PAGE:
The Discovery of 1986e
by Don Machholz
Following two weeks of construction, I now had a pair of large binoculars. Everything is enclosed in a plywood box measuring 36″ long, 22″ wide, and 12″ high. Each of the two light paths has two elliptical mirrors, one measuring 2.60″ in minor axis, and the ether measuring 1.87″. The light strikes the first mirror, right angles toward the center of the optical system, then strikes the second mirror and exits out the eyepiece through the back. The eyepieces are surplus 30 mm Plossels that I already had and give a 2.4-degree field. They are set into plastic PVC pipes making focusing difficult. Originally I was able to vary the distance between the eyepieces, but then I changed them to a fixed position so that the alignment remained more stable.
The contrast is good on this instrument. I can see “star clouds in every constellation”. However, I use them for about one-third of my comet hunting. For most of my searching, I use my 10-inch, F/3.8 reflector telescope at 32 power. The field of view has been stopped down to 1.6-degree square. With it, I have discovered two comets.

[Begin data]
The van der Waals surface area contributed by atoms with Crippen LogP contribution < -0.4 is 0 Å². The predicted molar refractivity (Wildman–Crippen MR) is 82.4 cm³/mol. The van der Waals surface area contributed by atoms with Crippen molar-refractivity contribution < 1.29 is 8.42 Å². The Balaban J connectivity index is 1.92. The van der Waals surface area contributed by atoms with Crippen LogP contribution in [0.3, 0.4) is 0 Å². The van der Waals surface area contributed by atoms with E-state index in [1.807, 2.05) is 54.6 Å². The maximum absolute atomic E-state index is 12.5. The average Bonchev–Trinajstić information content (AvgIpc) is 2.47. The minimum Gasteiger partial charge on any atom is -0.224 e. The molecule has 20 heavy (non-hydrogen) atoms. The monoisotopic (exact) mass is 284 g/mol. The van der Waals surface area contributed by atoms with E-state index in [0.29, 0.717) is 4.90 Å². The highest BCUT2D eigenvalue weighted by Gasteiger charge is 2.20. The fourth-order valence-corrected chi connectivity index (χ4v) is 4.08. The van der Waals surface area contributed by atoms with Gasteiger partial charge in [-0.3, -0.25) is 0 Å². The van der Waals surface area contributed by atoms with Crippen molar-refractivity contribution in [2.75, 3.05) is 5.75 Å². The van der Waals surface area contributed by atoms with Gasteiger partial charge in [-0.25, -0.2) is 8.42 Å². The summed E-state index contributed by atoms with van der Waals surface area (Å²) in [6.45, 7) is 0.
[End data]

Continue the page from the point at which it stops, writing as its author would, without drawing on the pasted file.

The binoculars and the telescope are roughly equal in picking up faint diffuse objects. Although the telescope is larger and gathers more light, using two eyes in the binoculars helps to acquire faint objects too. I can cover the skies faster with binoculars, but it is difficult to boost magnification to check out suspicious objects. Each instrument has its advantages and disadvantages.
On May 12, 1986, I began comet hunting session #1471 at 1:50 AM by scanning or sweeping the sky-high in the east. While looking through the binoculars, I would slowly rotate the binoculars from right to left, looking among the pinpoint stars for small fuzzy clouds. Most of the time, these “small clouds” turn out to be clusters of stars, galaxies, or nebulae. If not, it could be a comet. At the end of each sweep, I swing the binoculars back to the original point, lower them one to two degrees, and then repeat the process. By starting high in the eastern sky and slowly working my way downward, I should reach the horizon in about two and a half hours.